How to force bank to honor power of attorney and Will of mentally incapacitated patient?

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How to force bank to honor power of attorney and Will of mentally incapacitated patient?

I am writing on behalf of my wife who has power of attorney for her sister, Donna. Donna is in critical condition in the hospital, incapable of handling her finances and paying her bills. My wife, acting on her behalf and signing into Donna’s online bank account to pay bills for her, initiated several transactions, one for a large amount that Donna owed her son. This triggered a suspicious activity flag so the bank has frozen Donna’s account so that none of her bills can be paid. My wife has been on the phone for hours trying to correct this problem and has provided all legal documents will, living Will, and power of attorney that show my wife as the POA. Yet the bank keeps moving the goal posts, telling her one day that she must provide something else as documentation, and then something else again the next day and so forth. Now the bank is saying that the hospital physician must provide a letter from Donna’s doctor to prove that she is incapacitated. However, thedoctor refuses, saying that it is policy that he cannot get involved with patient financial issues. This sound crazy to me Why would a letter describing Donna’s medical condition not be allowed? Do we have any legal recourse?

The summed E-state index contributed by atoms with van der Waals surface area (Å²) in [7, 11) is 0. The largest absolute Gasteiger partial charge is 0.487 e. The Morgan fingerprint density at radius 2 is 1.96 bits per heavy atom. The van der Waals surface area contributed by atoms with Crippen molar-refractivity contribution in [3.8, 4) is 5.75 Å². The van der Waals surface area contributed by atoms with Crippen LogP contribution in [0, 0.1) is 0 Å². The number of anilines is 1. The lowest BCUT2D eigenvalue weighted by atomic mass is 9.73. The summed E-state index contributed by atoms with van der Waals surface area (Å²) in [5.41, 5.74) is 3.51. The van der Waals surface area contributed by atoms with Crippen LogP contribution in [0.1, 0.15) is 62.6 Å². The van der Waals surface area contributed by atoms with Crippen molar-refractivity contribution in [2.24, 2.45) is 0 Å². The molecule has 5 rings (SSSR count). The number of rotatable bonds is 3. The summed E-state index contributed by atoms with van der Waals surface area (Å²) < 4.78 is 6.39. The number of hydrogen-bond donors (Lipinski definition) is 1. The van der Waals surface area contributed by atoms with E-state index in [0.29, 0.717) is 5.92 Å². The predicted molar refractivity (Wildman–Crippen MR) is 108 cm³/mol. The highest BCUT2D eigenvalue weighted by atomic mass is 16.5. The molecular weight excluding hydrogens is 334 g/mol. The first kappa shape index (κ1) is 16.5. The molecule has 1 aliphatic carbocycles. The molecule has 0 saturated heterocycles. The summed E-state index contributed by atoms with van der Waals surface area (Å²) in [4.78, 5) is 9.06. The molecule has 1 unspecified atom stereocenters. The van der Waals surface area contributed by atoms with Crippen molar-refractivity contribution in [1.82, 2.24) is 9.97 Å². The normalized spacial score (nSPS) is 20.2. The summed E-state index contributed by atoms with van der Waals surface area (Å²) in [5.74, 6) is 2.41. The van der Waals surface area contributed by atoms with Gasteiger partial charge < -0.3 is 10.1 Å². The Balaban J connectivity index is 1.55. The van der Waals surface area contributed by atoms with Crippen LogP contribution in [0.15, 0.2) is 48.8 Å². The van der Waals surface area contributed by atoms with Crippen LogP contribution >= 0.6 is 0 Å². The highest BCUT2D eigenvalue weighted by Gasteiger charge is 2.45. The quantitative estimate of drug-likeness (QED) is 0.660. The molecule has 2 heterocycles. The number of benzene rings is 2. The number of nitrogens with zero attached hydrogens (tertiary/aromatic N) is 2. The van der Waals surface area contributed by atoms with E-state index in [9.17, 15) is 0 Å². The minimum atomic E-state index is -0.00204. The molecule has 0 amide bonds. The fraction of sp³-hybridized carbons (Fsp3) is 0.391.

Asked on May 24, 2018 under Estate Planning, Georgia

Answers:

SJZ, Member, New York Bar / FreeAdvice Contributing Attorney

Answered 3 years ago | Contributor

Your wife will have to sue the bank seeking a court order requiring them to honor the POA and the transactions under it. Only a court can resolve this dispute and has the power to order the bank to do something. The suit would be brought in county court, in what was traditionally called the "chancery" division, though not all states still call part of their court system "chancery." The action can be brought on a "emergent" (think: urgent or emergency) basis to get into court faster. Bringing lawsuits for court orders is more complex than bringing one for money only, and filing it on an emergent basis adds to the complexity: your wife is advised to retain an attorney to help her.


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